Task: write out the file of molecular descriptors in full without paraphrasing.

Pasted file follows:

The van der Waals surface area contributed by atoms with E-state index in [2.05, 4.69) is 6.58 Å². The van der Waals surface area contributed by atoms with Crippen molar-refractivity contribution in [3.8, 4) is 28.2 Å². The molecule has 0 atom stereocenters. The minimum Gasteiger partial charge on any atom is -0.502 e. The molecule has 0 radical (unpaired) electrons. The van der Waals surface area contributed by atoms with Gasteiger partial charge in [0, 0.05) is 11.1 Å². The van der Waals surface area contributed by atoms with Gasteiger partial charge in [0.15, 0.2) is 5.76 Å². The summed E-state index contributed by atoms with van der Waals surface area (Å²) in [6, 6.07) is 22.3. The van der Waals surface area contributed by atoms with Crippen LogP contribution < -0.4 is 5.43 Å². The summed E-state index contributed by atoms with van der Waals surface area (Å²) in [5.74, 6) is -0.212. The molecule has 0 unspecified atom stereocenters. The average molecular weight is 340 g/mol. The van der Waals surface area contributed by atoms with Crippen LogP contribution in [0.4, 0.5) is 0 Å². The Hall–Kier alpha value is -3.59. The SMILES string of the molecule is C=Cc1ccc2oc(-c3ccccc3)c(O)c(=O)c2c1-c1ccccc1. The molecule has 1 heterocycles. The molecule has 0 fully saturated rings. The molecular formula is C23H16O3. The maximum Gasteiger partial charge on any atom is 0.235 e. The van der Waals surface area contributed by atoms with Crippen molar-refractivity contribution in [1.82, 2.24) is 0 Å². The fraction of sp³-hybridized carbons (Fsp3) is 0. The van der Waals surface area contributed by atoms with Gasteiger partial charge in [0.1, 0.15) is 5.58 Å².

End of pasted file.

The van der Waals surface area contributed by atoms with E-state index in [2.05, 4.69) is 6.58 Å². The van der Waals surface area contributed by atoms with Crippen molar-refractivity contribution in [3.8, 4) is 28.2 Å². The molecule has 0 atom stereocenters. The minimum Gasteiger partial charge on any atom is -0.502 e. The molecule has 0 radical (unpaired) electrons. The van der Waals surface area contributed by atoms with Gasteiger partial charge in [0, 0.05) is 11.1 Å². The van der Waals surface area contributed by atoms with Gasteiger partial charge in [0.15, 0.2) is 5.76 Å². The summed E-state index contributed by atoms with van der Waals surface area (Å²) in [6, 6.07) is 22.3. The van der Waals surface area contributed by atoms with Crippen LogP contribution < -0.4 is 5.43 Å². The summed E-state index contributed by atoms with van der Waals surface area (Å²) in [5.74, 6) is -0.212. The molecule has 0 unspecified atom stereocenters. The average molecular weight is 340 g/mol. The van der Waals surface area contributed by atoms with Crippen LogP contribution in [0.4, 0.5) is 0 Å². The Hall–Kier alpha value is -3.59. The SMILES string of the molecule is C=Cc1ccc2oc(-c3ccccc3)c(O)c(=O)c2c1-c1ccccc1. The molecule has 1 heterocycles. The molecule has 0 fully saturated rings. The molecular formula is C23H16O3. The maximum Gasteiger partial charge on any atom is 0.235 e. The van der Waals surface area contributed by atoms with Crippen molar-refractivity contribution in [1.82, 2.24) is 0 Å². The fraction of sp³-hybridized carbons (Fsp3) is 0. The van der Waals surface area contributed by atoms with Gasteiger partial charge in [0.1, 0.15) is 5.58 Å².